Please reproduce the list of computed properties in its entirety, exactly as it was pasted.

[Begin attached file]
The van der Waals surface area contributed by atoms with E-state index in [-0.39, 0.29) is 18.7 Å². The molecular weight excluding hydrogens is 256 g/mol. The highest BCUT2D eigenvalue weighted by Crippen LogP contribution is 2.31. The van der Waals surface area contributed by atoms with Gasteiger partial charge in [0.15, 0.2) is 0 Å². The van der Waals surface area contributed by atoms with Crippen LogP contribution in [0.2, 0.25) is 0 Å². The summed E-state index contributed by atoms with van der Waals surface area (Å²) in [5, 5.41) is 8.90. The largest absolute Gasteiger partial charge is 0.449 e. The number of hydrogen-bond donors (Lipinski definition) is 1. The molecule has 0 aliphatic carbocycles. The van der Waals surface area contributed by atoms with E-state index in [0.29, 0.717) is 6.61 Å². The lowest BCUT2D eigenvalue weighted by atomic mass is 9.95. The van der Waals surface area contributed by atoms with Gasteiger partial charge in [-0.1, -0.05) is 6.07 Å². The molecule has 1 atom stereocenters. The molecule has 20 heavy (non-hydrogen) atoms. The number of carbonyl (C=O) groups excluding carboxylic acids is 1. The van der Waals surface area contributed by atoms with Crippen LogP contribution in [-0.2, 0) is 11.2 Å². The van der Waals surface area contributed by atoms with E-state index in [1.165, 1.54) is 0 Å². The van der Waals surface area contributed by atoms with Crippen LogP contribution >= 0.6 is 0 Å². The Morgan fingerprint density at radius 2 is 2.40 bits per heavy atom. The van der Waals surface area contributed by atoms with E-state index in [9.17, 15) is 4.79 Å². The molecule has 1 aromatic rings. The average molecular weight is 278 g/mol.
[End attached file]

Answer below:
The van der Waals surface area contributed by atoms with E-state index in [-0.39, 0.29) is 18.7 Å². The molecular weight excluding hydrogens is 256 g/mol. The highest BCUT2D eigenvalue weighted by Crippen LogP contribution is 2.31. The van der Waals surface area contributed by atoms with Gasteiger partial charge in [0.15, 0.2) is 0 Å². The van der Waals surface area contributed by atoms with Crippen LogP contribution in [0.2, 0.25) is 0 Å². The summed E-state index contributed by atoms with van der Waals surface area (Å²) in [5, 5.41) is 8.90. The largest absolute Gasteiger partial charge is 0.449 e. The number of hydrogen-bond donors (Lipinski definition) is 1. The molecule has 0 aliphatic carbocycles. The van der Waals surface area contributed by atoms with E-state index in [0.29, 0.717) is 6.61 Å². The lowest BCUT2D eigenvalue weighted by atomic mass is 9.95. The van der Waals surface area contributed by atoms with Gasteiger partial charge in [-0.1, -0.05) is 6.07 Å². The molecule has 1 atom stereocenters. The molecule has 20 heavy (non-hydrogen) atoms. The number of carbonyl (C=O) groups excluding carboxylic acids is 1. The van der Waals surface area contributed by atoms with Crippen LogP contribution in [-0.2, 0) is 11.2 Å². The van der Waals surface area contributed by atoms with E-state index in [1.165, 1.54) is 0 Å². The van der Waals surface area contributed by atoms with Crippen LogP contribution >= 0.6 is 0 Å². The Morgan fingerprint density at radius 2 is 2.40 bits per heavy atom. The van der Waals surface area contributed by atoms with E-state index in [9.17, 15) is 4.79 Å². The molecule has 1 aromatic rings. The average molecular weight is 278 g/mol.